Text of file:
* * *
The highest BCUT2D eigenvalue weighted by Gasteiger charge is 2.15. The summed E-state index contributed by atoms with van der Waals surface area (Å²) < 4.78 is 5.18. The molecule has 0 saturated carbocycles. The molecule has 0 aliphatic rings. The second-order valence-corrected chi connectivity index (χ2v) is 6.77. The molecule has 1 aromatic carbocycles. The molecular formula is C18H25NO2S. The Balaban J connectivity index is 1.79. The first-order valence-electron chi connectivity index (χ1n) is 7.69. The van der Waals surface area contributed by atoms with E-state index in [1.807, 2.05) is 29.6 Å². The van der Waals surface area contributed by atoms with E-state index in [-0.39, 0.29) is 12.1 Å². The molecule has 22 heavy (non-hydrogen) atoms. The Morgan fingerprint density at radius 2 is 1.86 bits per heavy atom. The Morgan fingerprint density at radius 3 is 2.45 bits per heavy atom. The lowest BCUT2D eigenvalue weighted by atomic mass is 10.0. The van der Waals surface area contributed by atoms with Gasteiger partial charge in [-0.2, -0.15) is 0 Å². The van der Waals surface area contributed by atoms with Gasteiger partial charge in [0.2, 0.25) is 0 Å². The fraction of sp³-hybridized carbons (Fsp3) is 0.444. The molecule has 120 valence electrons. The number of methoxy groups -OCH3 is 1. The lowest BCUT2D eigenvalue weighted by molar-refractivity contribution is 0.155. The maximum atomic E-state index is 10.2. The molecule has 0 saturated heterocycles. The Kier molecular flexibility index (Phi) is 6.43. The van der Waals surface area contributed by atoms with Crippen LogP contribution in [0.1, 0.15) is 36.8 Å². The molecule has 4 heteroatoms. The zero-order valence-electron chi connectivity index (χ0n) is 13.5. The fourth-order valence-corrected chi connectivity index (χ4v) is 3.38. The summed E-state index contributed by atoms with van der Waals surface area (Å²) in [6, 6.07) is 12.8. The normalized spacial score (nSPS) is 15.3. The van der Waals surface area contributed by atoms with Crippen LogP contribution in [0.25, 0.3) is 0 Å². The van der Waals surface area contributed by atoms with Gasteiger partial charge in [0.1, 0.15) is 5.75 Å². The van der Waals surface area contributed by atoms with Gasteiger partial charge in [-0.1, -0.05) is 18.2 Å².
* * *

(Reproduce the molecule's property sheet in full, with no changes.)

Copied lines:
The highest BCUT2D eigenvalue weighted by Gasteiger charge is 2.15. The summed E-state index contributed by atoms with van der Waals surface area (Å²) < 4.78 is 5.18. The molecule has 0 saturated carbocycles. The molecule has 0 aliphatic rings. The second-order valence-corrected chi connectivity index (χ2v) is 6.77. The molecule has 1 aromatic carbocycles. The molecular formula is C18H25NO2S. The Balaban J connectivity index is 1.79. The first-order valence-electron chi connectivity index (χ1n) is 7.69. The van der Waals surface area contributed by atoms with E-state index in [1.807, 2.05) is 29.6 Å². The van der Waals surface area contributed by atoms with E-state index in [-0.39, 0.29) is 12.1 Å². The molecule has 22 heavy (non-hydrogen) atoms. The Morgan fingerprint density at radius 2 is 1.86 bits per heavy atom. The Morgan fingerprint density at radius 3 is 2.45 bits per heavy atom. The lowest BCUT2D eigenvalue weighted by atomic mass is 10.0. The van der Waals surface area contributed by atoms with Gasteiger partial charge in [-0.2, -0.15) is 0 Å². The van der Waals surface area contributed by atoms with Gasteiger partial charge in [0.2, 0.25) is 0 Å². The fraction of sp³-hybridized carbons (Fsp3) is 0.444. The molecule has 120 valence electrons. The number of methoxy groups -OCH3 is 1. The lowest BCUT2D eigenvalue weighted by molar-refractivity contribution is 0.155. The maximum atomic E-state index is 10.2. The molecule has 0 saturated heterocycles. The Kier molecular flexibility index (Phi) is 6.43. The van der Waals surface area contributed by atoms with Crippen LogP contribution in [0.1, 0.15) is 36.8 Å². The molecule has 4 heteroatoms. The zero-order valence-electron chi connectivity index (χ0n) is 13.5. The fourth-order valence-corrected chi connectivity index (χ4v) is 3.38. The summed E-state index contributed by atoms with van der Waals surface area (Å²) in [6, 6.07) is 12.8. The normalized spacial score (nSPS) is 15.3. The van der Waals surface area contributed by atoms with Crippen LogP contribution in [0.25, 0.3) is 0 Å². The van der Waals surface area contributed by atoms with Gasteiger partial charge in [0.1, 0.15) is 5.75 Å². The van der Waals surface area contributed by atoms with Gasteiger partial charge in [-0.1, -0.05) is 18.2 Å².